Contributor, The Volokh Conspiracy

Today, after much delay, presumptive GOP presidential nominee Donald Trump released a list of 11 potential nominees he would consider to replace the late Justice Antonin Scalia on the Supreme Court, the Associated Press reports. The list largely consists of well-respected, right-leaning jurists who would generally be expected to embrace a judicial philosophy similar to the justice they would replace.

The list is as follows (in alphabetical order):

  • Judge Steven Colloton, U.S. Court of Appeals for the 8th Circuit
  • Justice Allison Eid, Supreme Court of Colorado
  • Raymond Gruender, U.S. Court of Appeals for the 8th Circuit
  • Judge Thomas Hardiman, U.S. Court of Appeals for the 3rd Circuit
  • Judge Raymond Kethledge, U.S. Court of Appeals for the 6th Circuit
  • Justice Joan Larsen, Supreme Court of Michigan
  • Justice Thomas Lee, Supreme Court of Utah
  • Judge William Pryor, U.S. Court of Appeals for the 11th Circuit
  • Justice David Stras, Supreme Court of Minnesota
  • Judge Diane Sykes, U.S. Court of Appeals for the 7th Circuit
  • Justice Don Willett, Supreme Court of Texas

A few comments on this list: First, every name on the list is eminently qualified for consideration to be a Supreme Court justice. Indeed, in that regard, I will admit I am pleasantly surprised.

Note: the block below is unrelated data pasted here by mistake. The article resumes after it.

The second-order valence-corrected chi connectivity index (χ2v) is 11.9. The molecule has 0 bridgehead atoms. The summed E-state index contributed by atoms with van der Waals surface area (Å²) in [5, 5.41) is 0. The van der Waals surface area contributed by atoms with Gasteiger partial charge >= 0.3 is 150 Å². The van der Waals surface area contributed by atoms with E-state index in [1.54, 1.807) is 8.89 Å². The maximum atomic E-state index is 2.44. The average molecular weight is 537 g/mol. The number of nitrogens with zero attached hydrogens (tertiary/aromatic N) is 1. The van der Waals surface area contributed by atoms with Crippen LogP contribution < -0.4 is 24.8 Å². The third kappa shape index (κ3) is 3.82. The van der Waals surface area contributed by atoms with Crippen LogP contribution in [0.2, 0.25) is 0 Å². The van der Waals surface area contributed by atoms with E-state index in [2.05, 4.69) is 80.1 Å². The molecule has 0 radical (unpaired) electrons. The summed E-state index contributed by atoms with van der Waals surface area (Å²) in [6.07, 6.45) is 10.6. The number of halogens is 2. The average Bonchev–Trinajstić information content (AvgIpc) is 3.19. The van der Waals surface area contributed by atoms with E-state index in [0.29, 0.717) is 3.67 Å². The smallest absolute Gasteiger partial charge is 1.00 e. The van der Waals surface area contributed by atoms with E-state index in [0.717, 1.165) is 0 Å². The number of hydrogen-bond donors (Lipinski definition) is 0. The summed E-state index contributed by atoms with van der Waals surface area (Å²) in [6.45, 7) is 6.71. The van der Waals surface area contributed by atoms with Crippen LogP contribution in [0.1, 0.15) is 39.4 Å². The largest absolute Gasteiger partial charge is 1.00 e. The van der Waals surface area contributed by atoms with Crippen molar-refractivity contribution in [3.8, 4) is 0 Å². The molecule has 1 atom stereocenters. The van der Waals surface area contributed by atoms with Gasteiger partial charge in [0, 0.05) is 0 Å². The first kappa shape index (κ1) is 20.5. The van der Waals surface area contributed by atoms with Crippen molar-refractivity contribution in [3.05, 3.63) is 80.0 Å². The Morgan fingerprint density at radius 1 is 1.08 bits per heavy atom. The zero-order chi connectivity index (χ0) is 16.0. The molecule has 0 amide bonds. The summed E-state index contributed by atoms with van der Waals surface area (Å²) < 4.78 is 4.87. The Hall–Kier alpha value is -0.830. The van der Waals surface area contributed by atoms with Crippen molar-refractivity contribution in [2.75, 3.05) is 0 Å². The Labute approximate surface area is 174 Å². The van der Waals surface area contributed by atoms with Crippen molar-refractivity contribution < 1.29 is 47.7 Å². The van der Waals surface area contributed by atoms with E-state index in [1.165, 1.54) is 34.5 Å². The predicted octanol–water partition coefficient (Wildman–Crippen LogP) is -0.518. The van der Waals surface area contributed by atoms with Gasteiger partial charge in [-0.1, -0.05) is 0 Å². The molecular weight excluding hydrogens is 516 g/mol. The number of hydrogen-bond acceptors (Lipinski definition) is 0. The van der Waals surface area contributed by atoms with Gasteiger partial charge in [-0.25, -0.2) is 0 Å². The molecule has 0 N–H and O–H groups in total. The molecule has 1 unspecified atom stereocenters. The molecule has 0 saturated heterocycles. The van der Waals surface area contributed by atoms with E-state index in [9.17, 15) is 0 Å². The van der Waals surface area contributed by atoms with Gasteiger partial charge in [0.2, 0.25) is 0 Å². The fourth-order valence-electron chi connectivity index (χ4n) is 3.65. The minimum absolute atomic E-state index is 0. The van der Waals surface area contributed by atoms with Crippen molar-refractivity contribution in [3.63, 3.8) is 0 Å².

Second, it is interesting that the list includes several state supreme court justices and several former Supreme Court clerks (including one former Scalia clerk), and that it consists entirely of sitting judges.

Third, while the list largely consists of individuals one would expect to see on a Republican president’s Supreme Court shortlist, there are some prominent conservative jurists and attorneys missing from the list. These include former solicitor general Paul Clement; Judges Brett Kavanaugh and Janice Rogers Brown of the U.S. Court of Appeals for the D.C. Circuit; Judge Jeffrey Sutton of the U.S. Court of Appeals for the 6th Circuit; and Judge Neil Gorsuch of the U.S. Court of Appeals for the 10th Circuit. I am not sure what, if anything, to read into who was included — and who was left off — of Trump’s list.

UPDATE: Several of my co-bloggers have responded to the list, with varying degrees of enthusiasm. Here are posts from Eugene Volokh, Orin Kerr, and Ilya Somin.  Stuart Benjamin also looks at the propriety of releasing such a list, and here’s the Post‘s news coverage.

Meanwhile, Trump himself has already suggested that his consideration of potential nominees will not be confined to individuals on this list.  (That didn’t take long.)